Brad Gallaway: Bug hunt. You're just in space and you're running around. To me, giant bugs, shooting, jetpacks—that's all you really need to have a good game. But with GunValkyrie, the controls of the jetpack were so arcane. They were just impossible to understand unless you watched somebody on YouTube. Or if you watched the opening movie, and you watched it all the way through, you could kind of see how the game was supposed to be played. But it didn't make any sense when you first started it. You were supposed to get in the air and then boost, and the boost did something to your boost meter, so if you did it right then you kept boosting. All you wanted to do was just kick on the jets and fly around and shoot bugs, but the controls were so crazy. Once you finally figured out what the game was about, really, it was about pulling off jetpack boost combos, which isn't really the most intuitive thing, if you ask me.

So GunValkyrie was a game that I hated. Hated, hated, hated. And I kept having these people say that it was good, and I didn't understand how they were possibly saying it was good. I actually quit it and came back to it, and I hated it and I quit it again, and then I came back to it again. And on the third time I finally got a little nugget of what I was supposed to get from it, I guess ideally, and then I played it all the way through and finished it. And at the end, I still thought it sucked.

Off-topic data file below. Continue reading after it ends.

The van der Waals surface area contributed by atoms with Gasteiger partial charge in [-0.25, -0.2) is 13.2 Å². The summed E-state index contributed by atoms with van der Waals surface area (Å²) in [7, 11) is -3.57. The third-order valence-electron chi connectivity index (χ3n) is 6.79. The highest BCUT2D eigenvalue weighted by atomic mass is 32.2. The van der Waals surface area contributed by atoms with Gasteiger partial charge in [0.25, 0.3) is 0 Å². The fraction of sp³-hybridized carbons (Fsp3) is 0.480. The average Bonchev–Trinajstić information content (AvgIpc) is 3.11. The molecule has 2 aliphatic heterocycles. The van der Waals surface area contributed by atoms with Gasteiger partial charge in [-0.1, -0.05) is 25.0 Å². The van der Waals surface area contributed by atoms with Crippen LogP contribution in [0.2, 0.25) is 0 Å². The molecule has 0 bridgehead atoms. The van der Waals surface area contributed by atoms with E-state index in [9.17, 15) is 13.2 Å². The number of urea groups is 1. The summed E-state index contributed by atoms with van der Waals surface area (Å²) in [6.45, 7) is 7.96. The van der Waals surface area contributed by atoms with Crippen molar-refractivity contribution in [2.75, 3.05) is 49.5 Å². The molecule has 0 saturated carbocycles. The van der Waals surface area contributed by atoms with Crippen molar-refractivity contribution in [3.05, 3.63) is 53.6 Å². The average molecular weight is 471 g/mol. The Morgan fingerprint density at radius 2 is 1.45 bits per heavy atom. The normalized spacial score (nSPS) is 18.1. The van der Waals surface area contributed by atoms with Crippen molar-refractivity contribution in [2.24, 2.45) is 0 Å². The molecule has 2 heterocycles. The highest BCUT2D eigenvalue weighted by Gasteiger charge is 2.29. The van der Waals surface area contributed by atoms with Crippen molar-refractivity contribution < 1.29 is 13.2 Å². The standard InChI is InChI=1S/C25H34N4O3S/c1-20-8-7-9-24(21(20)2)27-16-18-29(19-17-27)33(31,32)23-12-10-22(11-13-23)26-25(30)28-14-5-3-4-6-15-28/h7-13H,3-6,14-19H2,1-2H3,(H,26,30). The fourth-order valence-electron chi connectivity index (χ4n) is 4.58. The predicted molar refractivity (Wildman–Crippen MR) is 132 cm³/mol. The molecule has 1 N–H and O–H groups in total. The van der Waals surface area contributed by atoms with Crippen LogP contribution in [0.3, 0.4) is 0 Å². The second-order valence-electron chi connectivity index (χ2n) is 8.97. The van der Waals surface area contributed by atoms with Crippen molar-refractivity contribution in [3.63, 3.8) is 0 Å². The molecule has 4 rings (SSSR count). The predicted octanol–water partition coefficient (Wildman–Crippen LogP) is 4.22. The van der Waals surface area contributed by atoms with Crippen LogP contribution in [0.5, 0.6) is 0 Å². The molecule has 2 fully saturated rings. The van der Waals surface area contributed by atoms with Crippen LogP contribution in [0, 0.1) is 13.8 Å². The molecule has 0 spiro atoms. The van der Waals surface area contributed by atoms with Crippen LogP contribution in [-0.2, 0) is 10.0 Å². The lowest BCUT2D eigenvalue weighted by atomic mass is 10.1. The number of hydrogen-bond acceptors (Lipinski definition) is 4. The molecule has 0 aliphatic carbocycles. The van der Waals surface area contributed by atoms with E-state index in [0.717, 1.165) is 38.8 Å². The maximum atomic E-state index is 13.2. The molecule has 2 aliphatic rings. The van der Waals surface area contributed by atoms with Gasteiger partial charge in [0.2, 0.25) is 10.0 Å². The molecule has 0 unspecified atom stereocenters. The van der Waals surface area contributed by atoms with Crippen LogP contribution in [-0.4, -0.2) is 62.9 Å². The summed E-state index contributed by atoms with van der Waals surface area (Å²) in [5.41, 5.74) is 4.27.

But there was so much potential there. So that, to me, was truly a tragedy. Jetpacks, guns, outer space, chicks in metal bikinis: that should've been the perfect game. Seriously.

Tim Spaeth: Yeah.

Mike Bracken: I actually liked GunValkyrie, but I agree that the problem is that it's very obtuse and the learning curve is very steep. For me, I always thought of it, comparison-wise, it was like learning how to skate backwards. I understood the concept of how you were supposed to move your feet to skate backwards. My brain could understand it, but my body couldn't do it, and that was how learning how to play that game was. When it finally clicked, it made perfect sense, but until it did, it was the biggest pain in the ass game I've ever played. So, definitely a tragic quality to that one, for sure.